October 16, 2018

Women to strike in Glasgow over gender pay discrimination

Women to strike in Glasgow over gender pay discrimination

A two-day strike is planned for next Tuesday in Glasgow that is expected to involve more than 8,000 female council workers protesting gender pay discrimination. The strike is likely to affect schools, nurseries, cleaning, and catering services across the city, as unions argue that the failure of negotiations over pay have left the women with no alternative.

IZA author, Solomon W. Polachek, writes: “Enterprises such as the government, public institutions, and regulated monopolies do not compete in the marketplace. As such, they are not motivated by profits, and they do not have to minimize costs. For this reason, government agencies, non-profit organizations, or overly regulated businesses are capable of discrimination, and hence are more likely to be guilty of unequal opportunity.”

Glasgow city council insists that there is no justification for the strike. The anger over pay started, however, back in 2006 when a new job evaluation scheme was introduced to address gender pay inequality. Rather than improve the situation, the women affected say it in fact did the opposite and further entrenched discrimination by paying female-dominated jobs less than male-dominated jobs, despite the roles being deemed as equal value.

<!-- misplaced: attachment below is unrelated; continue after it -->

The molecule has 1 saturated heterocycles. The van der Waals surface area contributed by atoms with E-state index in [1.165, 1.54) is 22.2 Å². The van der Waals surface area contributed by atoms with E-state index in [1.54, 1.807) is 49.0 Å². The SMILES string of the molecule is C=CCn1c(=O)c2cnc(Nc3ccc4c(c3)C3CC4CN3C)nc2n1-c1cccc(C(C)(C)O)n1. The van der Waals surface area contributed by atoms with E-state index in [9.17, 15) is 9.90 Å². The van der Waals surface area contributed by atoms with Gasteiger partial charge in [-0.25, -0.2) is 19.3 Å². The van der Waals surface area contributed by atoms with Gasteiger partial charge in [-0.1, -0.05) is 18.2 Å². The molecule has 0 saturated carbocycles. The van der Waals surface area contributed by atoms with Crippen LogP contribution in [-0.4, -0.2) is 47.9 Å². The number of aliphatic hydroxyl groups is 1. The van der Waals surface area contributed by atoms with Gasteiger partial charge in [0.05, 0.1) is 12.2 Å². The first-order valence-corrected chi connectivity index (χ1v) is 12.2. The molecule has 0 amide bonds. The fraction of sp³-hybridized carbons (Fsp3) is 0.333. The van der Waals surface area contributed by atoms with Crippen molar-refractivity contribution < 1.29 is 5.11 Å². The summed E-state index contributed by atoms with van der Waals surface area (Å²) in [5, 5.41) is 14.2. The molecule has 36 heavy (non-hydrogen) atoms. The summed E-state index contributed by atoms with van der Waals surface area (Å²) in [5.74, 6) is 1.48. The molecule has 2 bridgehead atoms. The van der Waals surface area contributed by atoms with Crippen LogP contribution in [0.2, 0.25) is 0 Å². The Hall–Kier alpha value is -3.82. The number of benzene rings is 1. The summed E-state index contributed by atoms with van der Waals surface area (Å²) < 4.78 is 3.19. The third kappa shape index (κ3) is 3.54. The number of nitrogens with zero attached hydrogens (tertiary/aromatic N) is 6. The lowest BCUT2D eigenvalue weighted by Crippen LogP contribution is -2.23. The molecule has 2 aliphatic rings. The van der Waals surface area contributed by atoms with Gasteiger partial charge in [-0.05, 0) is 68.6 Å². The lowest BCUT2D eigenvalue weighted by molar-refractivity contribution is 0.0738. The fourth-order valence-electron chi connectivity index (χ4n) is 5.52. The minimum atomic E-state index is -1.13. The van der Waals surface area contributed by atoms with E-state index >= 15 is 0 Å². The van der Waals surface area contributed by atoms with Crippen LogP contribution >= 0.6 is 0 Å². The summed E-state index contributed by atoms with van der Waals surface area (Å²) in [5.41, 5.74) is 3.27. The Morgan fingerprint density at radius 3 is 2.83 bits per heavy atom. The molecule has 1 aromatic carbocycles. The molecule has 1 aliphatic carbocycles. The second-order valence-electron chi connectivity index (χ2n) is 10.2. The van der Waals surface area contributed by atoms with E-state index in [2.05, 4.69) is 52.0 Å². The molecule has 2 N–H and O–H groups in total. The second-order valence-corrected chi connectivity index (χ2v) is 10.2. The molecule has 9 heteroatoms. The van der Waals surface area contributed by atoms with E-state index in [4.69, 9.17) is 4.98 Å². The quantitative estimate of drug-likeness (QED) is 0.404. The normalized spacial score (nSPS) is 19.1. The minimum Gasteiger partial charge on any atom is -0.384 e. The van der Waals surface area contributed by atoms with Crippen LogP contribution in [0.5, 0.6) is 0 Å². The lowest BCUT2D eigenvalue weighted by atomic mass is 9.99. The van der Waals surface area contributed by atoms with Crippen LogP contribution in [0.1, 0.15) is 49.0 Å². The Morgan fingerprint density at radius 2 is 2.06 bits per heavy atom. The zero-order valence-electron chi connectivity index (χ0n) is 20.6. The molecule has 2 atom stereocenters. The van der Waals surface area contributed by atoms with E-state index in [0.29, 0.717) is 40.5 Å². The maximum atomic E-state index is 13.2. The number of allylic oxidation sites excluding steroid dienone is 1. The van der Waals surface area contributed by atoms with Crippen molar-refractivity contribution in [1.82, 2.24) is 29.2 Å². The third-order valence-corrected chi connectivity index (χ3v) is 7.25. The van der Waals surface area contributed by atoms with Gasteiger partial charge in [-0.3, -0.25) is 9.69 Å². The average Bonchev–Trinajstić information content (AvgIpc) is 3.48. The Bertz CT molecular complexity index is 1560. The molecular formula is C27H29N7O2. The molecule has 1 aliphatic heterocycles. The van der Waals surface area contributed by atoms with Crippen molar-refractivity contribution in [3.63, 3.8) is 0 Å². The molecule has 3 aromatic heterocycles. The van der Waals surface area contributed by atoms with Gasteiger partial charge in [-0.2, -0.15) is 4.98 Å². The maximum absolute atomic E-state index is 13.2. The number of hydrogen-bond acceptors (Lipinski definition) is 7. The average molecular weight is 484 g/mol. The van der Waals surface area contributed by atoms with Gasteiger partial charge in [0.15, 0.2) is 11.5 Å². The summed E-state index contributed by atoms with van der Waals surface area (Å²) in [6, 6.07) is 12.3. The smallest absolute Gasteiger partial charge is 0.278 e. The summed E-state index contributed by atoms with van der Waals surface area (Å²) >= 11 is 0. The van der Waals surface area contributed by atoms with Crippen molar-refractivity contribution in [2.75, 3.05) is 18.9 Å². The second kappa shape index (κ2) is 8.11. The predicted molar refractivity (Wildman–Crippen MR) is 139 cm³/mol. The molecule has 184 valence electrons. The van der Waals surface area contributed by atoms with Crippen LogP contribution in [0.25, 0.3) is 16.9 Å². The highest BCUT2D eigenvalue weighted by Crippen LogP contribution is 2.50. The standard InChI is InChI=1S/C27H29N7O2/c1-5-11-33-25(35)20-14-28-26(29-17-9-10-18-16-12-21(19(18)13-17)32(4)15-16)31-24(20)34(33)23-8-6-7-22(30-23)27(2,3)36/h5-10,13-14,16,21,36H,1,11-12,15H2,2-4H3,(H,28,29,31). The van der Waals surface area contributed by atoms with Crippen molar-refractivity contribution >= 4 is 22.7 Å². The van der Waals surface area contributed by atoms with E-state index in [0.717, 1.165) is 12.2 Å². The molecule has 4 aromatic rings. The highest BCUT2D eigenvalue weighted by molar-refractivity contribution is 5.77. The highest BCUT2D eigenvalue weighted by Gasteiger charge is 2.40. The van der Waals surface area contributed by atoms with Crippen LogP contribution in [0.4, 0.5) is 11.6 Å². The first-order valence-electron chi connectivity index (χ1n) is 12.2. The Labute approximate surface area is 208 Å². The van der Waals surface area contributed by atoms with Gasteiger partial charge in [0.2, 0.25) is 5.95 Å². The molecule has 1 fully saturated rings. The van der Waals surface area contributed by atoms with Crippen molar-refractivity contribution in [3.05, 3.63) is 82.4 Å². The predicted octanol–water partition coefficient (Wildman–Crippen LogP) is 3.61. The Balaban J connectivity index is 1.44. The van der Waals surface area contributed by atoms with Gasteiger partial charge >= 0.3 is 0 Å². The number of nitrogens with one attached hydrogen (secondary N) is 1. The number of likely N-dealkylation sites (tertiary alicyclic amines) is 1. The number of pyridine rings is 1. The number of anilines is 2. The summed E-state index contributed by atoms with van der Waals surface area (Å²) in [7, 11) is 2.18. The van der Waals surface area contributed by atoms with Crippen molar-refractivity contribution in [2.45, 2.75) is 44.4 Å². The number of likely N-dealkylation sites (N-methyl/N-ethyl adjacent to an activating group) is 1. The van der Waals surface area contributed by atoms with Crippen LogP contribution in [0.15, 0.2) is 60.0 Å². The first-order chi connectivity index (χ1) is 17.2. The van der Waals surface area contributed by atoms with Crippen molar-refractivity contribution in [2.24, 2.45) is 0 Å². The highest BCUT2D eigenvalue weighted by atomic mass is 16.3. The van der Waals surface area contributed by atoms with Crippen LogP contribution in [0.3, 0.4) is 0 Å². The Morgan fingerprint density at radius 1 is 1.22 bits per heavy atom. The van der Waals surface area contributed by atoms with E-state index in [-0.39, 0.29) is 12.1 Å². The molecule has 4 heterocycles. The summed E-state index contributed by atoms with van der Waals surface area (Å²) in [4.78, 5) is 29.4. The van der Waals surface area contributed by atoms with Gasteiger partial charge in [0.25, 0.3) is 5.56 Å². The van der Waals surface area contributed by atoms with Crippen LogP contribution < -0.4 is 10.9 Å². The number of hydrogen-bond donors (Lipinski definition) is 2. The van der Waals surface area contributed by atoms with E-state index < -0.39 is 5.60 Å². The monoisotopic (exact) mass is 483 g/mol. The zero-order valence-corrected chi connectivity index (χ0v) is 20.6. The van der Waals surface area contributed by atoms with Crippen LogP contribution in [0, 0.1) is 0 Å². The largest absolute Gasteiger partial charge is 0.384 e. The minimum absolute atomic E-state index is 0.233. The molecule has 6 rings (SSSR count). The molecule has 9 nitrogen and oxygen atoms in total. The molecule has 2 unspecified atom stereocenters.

Furthermore, just two years ago, a three-year "payment protection" system for men who lost out on bonuses, also established under the scheme, was ruled discriminatory by a court in Edinburgh. The battle has played out through tribunals and courts for 12 years and many thought it would be resolved when the SNP ousted the long-standing Labour council in the May 2017 local elections, however this was not the case.

The decision to strike had overwhelming support, with 99% of Unison members, and 98% of GMB members voting in favor of action. The unions themselves have come under fire however, with many criticizing their handling of the situation as ineffective. Leader of the council, Susan Aitken, said: “Had the unions employed their industrial muscle on this issue long before now we wouldn’t be where we are now. They let the women down for a long time.”

Read more articles on workplace discrimination.

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